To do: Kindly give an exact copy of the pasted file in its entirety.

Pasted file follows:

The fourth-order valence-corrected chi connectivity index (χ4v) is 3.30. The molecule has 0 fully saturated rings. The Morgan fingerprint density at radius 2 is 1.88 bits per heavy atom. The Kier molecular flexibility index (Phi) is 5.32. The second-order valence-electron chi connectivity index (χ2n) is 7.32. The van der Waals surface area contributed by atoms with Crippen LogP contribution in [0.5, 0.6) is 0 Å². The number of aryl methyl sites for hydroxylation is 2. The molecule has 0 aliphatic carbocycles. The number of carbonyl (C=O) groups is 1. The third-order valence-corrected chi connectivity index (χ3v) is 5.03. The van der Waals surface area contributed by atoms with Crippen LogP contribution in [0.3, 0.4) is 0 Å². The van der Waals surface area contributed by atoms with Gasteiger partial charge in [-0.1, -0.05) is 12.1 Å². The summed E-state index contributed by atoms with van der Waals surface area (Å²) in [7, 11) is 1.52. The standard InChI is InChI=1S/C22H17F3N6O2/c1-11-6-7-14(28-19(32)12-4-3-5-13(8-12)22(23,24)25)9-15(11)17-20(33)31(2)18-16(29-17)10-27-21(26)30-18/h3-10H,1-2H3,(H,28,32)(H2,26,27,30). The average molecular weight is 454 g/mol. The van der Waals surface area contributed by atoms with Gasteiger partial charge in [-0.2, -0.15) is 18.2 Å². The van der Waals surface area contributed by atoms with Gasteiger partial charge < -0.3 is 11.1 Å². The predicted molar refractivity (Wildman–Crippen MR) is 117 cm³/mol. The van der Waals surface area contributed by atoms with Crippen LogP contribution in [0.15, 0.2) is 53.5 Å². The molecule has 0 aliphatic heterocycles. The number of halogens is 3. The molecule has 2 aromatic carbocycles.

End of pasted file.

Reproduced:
The fourth-order valence-corrected chi connectivity index (χ4v) is 3.30. The molecule has 0 fully saturated rings. The Morgan fingerprint density at radius 2 is 1.88 bits per heavy atom. The Kier molecular flexibility index (Phi) is 5.32. The second-order valence-electron chi connectivity index (χ2n) is 7.32. The van der Waals surface area contributed by atoms with Crippen LogP contribution in [0.5, 0.6) is 0 Å². The number of aryl methyl sites for hydroxylation is 2. The molecule has 0 aliphatic carbocycles. The number of carbonyl (C=O) groups is 1. The third-order valence-corrected chi connectivity index (χ3v) is 5.03. The van der Waals surface area contributed by atoms with Crippen LogP contribution in [0.3, 0.4) is 0 Å². The van der Waals surface area contributed by atoms with Gasteiger partial charge in [-0.1, -0.05) is 12.1 Å². The summed E-state index contributed by atoms with van der Waals surface area (Å²) in [7, 11) is 1.52. The standard InChI is InChI=1S/C22H17F3N6O2/c1-11-6-7-14(28-19(32)12-4-3-5-13(8-12)22(23,24)25)9-15(11)17-20(33)31(2)18-16(29-17)10-27-21(26)30-18/h3-10H,1-2H3,(H,28,32)(H2,26,27,30). The average molecular weight is 454 g/mol. The van der Waals surface area contributed by atoms with Gasteiger partial charge in [-0.2, -0.15) is 18.2 Å². The van der Waals surface area contributed by atoms with Gasteiger partial charge < -0.3 is 11.1 Å². The predicted molar refractivity (Wildman–Crippen MR) is 117 cm³/mol. The van der Waals surface area contributed by atoms with Crippen LogP contribution in [0.15, 0.2) is 53.5 Å². The molecule has 0 aliphatic heterocycles. The number of halogens is 3. The molecule has 2 aromatic carbocycles.